‘political language … is designed to make lies sound truthful and murder respectable and give and appearance of solidity to pure wind.’ 10.
His pen name was George Orwell. What goes around, comes around, his namesake may be in for a rough ride.
Felicity Arbuthnot is a Global Research Contributing Editor. Her carefully documented reports from the Iraqi war theater not only have provided evidence of the war crimes committed by occupying forces, they reveal the ongoing humanitarian crisis and the plight of an entire nation and its people. In this report Felicity Arbuthnot examines the mood in Britain, where war criminal prime minister Tony Blair faces the posibility of defeat in his home riding.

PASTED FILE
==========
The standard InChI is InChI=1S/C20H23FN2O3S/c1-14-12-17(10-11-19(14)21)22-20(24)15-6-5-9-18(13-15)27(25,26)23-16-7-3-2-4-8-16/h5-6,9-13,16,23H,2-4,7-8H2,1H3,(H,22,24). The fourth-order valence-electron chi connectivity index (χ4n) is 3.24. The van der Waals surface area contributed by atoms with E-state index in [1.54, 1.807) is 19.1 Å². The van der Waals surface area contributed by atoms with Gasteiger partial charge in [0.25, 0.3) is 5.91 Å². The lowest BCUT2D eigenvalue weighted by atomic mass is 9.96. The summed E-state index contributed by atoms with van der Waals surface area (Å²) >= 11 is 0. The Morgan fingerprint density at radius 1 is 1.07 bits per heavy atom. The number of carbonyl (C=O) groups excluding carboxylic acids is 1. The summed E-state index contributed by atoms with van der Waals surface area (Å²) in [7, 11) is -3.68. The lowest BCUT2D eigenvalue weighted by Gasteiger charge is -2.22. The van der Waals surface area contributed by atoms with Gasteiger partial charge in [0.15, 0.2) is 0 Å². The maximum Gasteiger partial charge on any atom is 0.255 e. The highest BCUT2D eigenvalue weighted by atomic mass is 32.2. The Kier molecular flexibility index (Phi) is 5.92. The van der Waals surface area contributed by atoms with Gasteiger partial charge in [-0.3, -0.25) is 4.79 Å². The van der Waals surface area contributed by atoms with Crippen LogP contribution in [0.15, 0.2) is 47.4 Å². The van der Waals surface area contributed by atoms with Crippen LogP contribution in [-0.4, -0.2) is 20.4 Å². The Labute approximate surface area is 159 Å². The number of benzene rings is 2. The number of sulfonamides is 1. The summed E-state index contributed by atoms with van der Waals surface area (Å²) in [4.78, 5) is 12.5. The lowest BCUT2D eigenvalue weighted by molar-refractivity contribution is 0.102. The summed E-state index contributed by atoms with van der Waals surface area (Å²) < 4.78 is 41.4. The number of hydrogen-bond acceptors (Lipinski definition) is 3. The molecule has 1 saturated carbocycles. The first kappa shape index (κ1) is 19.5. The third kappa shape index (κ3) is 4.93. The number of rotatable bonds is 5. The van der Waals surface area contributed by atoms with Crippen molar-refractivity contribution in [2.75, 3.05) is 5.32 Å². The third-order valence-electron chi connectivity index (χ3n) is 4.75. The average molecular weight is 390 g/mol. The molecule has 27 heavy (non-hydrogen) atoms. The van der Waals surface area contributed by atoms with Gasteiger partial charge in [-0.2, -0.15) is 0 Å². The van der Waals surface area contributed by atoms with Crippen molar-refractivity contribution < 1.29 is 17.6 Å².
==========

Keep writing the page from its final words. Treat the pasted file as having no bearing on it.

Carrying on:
1. Paul Routledge, New Statesman March 28th 2005. www.newstatesman.com
4. Daily Mail, Friday April 24th 2005. Dr David Kelly was the government scientist and former weapons inspector found dead of an alleged suicide, after giving evidence to the Hutton Enquiry.
5. Independent, 23 April 2005. graciousness – Shayler and Annie charisma.
6. Susan Flockhart, Sunday Herald, 29th August 2004.
9. Independent, 4th May 2005.
10. George Orwell ‘1984.’